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The success of Salesforce implementation depends on unanimous adoption by end-users. Unfortunately, rarely will you find everyone on the same page from the onset which leaves many wondering how to bridge the Salesforce adoption gap.
If you’re not convinced, consider the Whatfix CRM Survey 2020. In the survey;
Many other similar studies reveal the same challenges. For instance, a recent Gartner study shows that sales representatives in enterprises use an average of 14 CRM-related applications daily. The resulting tech load means that users find it extremely difficult to master a single CRM and often revert to manual methods, such as spreadsheets, to get work done.
There are four typical indicators, as follows;
One of the triggers to watch out for in learning how to bridge the Salesforce adoption gap is to watch the login rates. If you notice that your Salesforce users aren’t logging into their Salesforce accounts as frequently as you’d expect, something is wrong. Often, it means that the sales reps aren’t comfortable with the platform for whichever reasons. As a result, the CRM’s value remains unclear for the agents, who may find themselves reverting to alternative selling tools.
This is another telltale sign that your sales reps are not comfortable migrating to the Salesforce platform. The problem gets even bigger when sales management teams choose to turn a blind eye to the situation by accepting traditional spreadsheets. It’s usually the ultimate evidence that it’s not just one salesperson not using Salesforce. Such a situation creates a real risk of CRM failure.
If the users aren’t updating data in their Salesforce accounts regularly as required, it could be another sign of trouble. Lack of regular updates may manifest in many forms. For instance, a sales rep may fail to update customer contact data and purchase history regularly. This creates a further problem for the sales manager, who is rendered unable to track progress.
Finally, inefficient Salesforce adoption may also present itself in the form of poor data quality where reps fail to enter some parts of the data or enter it inaccurately. Negligent data entry is a recipe for data chaos as neither agents nor sales management can rely on incomplete or inaccurate information. It may lead to lost opportunities and erroneous accounting.
The good news is that you can take quick steps to bridge the gap between the trailblazers and latecomers or slow-learners;
Salesforce isn’t the alpha and omega of sales digitization. Instead, it’s a node in a network of tightly integrated applications that includes sales enablement, sales portals, contract lifecycle management, and sales compensation. Mapping the average sales workflow to highlight the role of Salesforce in this complex setup can help remove bottlenecks to adoption. Two factors are critical here, the exact tasks they need to accomplish on Salesforce and the complexity of these tasks.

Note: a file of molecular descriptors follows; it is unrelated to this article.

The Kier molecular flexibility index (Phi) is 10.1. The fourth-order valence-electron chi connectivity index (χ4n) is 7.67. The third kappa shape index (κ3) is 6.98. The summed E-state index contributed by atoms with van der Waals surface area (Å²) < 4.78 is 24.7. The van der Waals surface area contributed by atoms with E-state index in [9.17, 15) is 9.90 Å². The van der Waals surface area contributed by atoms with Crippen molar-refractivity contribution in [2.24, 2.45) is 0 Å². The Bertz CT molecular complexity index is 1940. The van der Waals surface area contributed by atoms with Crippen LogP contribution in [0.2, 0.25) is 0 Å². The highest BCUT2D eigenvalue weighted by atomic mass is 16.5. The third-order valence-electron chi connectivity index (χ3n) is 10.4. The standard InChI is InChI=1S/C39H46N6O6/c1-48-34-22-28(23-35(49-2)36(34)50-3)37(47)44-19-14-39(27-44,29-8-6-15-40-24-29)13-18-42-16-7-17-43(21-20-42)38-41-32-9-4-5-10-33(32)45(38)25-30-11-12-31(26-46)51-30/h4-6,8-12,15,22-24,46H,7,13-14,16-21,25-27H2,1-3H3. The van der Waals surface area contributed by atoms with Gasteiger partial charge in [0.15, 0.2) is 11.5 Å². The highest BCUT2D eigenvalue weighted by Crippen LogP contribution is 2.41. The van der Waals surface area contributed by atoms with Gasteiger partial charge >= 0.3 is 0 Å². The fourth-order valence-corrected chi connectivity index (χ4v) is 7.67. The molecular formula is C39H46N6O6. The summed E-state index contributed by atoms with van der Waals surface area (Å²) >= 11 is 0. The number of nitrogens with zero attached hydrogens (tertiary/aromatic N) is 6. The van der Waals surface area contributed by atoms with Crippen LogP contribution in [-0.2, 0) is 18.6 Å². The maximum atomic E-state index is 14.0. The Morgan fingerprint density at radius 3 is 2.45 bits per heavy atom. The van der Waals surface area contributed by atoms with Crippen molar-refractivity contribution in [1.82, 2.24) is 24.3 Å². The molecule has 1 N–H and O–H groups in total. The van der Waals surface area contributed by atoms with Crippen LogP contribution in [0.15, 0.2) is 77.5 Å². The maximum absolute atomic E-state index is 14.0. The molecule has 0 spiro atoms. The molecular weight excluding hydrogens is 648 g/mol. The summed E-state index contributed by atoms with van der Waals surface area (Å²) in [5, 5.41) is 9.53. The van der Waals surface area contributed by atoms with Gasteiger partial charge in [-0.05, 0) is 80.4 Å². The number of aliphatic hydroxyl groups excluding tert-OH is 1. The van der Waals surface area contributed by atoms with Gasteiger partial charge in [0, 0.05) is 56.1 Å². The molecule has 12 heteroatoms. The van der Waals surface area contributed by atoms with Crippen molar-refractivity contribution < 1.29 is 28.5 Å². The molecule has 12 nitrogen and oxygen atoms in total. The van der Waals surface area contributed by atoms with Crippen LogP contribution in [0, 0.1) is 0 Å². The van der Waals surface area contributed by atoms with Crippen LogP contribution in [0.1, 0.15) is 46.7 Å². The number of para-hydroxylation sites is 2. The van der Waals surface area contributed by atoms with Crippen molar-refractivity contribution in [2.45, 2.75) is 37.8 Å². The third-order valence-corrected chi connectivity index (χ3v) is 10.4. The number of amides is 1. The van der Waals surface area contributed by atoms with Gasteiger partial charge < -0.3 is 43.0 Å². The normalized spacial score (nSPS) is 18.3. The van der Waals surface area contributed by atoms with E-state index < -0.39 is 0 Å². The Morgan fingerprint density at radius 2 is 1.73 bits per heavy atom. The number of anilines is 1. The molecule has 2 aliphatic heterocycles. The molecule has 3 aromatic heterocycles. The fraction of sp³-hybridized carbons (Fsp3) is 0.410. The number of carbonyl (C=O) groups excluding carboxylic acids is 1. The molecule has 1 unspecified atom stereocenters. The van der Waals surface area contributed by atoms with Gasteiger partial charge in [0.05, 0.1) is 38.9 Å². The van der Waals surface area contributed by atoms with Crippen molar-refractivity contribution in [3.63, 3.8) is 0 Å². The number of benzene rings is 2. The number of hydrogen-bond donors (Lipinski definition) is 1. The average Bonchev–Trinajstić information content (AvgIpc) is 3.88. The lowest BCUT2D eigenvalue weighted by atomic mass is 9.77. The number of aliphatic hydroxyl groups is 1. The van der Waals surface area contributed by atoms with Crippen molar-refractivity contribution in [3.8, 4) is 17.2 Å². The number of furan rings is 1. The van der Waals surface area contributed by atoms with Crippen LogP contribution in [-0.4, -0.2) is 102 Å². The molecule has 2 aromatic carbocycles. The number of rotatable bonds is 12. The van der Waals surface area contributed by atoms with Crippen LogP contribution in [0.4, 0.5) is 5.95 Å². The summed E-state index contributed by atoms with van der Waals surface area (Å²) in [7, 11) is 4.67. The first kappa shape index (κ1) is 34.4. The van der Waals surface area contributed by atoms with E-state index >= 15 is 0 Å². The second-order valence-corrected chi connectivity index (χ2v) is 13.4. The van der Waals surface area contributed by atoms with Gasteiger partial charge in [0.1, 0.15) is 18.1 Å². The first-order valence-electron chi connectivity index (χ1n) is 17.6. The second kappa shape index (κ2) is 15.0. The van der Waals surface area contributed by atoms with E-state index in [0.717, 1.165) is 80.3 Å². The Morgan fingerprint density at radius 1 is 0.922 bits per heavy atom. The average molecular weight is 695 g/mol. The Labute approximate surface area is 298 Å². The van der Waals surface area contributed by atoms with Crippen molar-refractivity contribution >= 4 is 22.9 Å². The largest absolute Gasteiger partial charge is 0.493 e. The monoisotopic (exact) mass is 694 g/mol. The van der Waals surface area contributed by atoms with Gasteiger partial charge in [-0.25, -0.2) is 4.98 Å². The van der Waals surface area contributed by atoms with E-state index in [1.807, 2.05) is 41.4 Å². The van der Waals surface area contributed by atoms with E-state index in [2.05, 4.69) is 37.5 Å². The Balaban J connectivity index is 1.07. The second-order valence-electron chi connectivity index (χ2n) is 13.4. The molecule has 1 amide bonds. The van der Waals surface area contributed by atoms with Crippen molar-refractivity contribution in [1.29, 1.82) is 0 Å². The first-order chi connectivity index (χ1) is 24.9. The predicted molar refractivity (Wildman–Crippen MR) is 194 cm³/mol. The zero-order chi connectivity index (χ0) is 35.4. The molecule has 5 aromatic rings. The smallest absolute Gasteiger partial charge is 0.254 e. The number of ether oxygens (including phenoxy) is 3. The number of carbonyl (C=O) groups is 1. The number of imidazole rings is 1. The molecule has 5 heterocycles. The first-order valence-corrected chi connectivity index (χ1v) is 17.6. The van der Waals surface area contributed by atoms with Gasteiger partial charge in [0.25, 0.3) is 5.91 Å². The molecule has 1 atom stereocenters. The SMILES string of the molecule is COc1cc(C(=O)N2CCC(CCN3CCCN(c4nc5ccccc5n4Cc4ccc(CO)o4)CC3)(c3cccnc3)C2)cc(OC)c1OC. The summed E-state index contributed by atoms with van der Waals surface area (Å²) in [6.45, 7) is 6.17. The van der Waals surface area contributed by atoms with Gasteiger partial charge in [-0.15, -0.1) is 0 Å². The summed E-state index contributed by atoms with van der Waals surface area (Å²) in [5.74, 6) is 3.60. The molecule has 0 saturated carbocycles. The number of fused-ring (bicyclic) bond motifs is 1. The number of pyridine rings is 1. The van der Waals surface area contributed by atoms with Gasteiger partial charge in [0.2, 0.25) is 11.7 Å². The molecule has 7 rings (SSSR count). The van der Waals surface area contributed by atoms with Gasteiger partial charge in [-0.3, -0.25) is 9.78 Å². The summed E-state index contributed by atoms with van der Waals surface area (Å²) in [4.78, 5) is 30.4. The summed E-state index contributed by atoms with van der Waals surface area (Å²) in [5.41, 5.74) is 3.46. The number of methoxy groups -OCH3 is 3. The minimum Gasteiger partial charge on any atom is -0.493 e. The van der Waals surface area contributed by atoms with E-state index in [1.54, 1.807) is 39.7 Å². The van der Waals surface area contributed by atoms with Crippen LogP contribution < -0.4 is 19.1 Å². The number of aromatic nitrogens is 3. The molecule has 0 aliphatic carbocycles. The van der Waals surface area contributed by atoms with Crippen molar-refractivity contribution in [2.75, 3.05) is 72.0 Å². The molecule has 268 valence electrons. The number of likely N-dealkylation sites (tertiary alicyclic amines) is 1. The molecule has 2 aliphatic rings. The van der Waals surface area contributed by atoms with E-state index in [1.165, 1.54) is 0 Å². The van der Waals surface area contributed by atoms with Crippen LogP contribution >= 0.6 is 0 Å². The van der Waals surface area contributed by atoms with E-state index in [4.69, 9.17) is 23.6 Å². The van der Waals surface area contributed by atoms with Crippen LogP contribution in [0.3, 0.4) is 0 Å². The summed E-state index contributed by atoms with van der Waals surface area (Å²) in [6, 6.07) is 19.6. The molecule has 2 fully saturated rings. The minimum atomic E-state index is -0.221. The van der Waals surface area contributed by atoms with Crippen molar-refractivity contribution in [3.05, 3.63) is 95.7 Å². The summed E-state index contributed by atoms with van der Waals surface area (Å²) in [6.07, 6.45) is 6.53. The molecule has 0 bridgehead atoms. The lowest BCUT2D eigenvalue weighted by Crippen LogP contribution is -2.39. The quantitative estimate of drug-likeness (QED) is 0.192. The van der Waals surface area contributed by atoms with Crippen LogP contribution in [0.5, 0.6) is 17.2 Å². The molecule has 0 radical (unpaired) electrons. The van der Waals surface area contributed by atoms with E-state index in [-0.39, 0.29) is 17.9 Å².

This might seem trivial, but it could go a long way in easing the burden on your reps, which may make the onboarding and adoption process more straightforward. You want to especially focus on areas with too many manual navigation steps and data entry tasks. These tasks tend to bore users quickly, killing their excitement and enthusiasm about Salesforce. For instance, don’t wait for the user to change the language manually. You can use tools such as Digital Adoption Platform (DAP) to automate the task.
One of the most reliable ways of resolving the mystery about how to bridge the Salesforce adoption gap is user training. This is an indispensable constituent of smooth CRM adoption. Indeed, the best way to show your users that you’re committed to helping them master the Salesforce platform is by scheduling ongoing training and even inviting experts to speak to them occasionally. However, don’t stop at scheduled training. Instead, we recommend providing omnipresent learning/training resources by deeply integrating your LMS and content repositories.
Jumping from spreadsheets and other traditional methods to Salesforce is a giant leap. Users will struggle in the new environment, even if they have basic training. To avoid this problem, plan for upcoming changes in advance and communicate them in a timely manner. More importantly, be the change champion and lead with the right attitude. Show true interest in their challenges and difficulties and offer the right feedback. It goes a long way.
If you’re serious about how to bridge the Salesforce adoption gap in your organization, you must be willing to fight for your users. Lead the movement, provide the necessary training, and help the users make the jump.